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If any of you reading this article would like to venture into something similar and need tips, you can contact me any time. Planning your own meet up is also easy – just post a call at Meetup.com. They have a very good membership offer going on, and the pay of is you can meet your next collaborator or publisher in your meet up!

Curse or a boon – your choice

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During my years in the corporate (and then in the magazine) sector, I would frequently get in trouble with written communication. Specifically, emails sent by me to others.

Someone would take offense at a particular word or the general tone. They would storm into my cubicle and ask, “Why did you say THAT? How can you insinuate THAT?” One short-fuse boss, after a particularly thoughtless email, gathered a meeting, announced publicly that I was a stupid hack and induced a resignation from me (and the CEO had to intervene, arbitrate and calm all the ruffled feathers – clearly, I was of some use to them, then!)

I did wonder. What on earth was wrong? In my mind, I was just doing my job – writing a simple instruction or MoM email.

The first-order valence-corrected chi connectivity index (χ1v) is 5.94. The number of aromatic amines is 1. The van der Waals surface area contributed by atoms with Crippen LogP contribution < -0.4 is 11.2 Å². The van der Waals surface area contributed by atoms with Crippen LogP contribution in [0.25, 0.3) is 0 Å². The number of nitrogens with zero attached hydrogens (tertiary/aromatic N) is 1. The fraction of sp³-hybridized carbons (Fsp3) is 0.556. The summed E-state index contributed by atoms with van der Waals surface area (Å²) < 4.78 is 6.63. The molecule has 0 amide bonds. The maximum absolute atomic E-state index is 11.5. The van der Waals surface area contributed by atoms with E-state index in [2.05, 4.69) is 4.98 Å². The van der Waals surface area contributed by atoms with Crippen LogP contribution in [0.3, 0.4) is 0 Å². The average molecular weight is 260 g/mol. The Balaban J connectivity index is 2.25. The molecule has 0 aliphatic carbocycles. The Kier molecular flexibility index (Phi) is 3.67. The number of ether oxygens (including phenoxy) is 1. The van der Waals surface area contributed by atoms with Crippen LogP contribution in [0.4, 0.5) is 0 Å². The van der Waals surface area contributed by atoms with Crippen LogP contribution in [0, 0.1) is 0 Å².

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And it was just not at the workplace. Inadvertently, I would write an email to a friend and she would be reduced to tears (or enraged silence). There would be raised hackles after I reply to a message thread in one of the many writing and travel forums I frequent on the net. It was like I had some covert, deadly intent when I communicated in the written form – but I never did!

Even my husband is a victim (only he is not). We are a typical peaceloving-progressive-but-paranoid-of-falling-into-a-rut couple of this century – we like to have an almighty row once in a while, just to stir up things. But often he gets the upper hand because he knows he will get a scathing email from me THREE DAYS after the event, complete with point by point retorts to his statements during the argument, which he saves in his inbox and taunts me during another future fight 😉

I understood the real reason for this puzzle only after I started writing every day… which has only been the past 3 months.

Words are bloody powerful. For a writer, her words might be her dearest accessory and deadliest weapon. I like to think of it as a razor-sharp knife – something you can use to carve exquisite art out of a pumpkin, or use it to shred skin and bone, causing irreparable damage.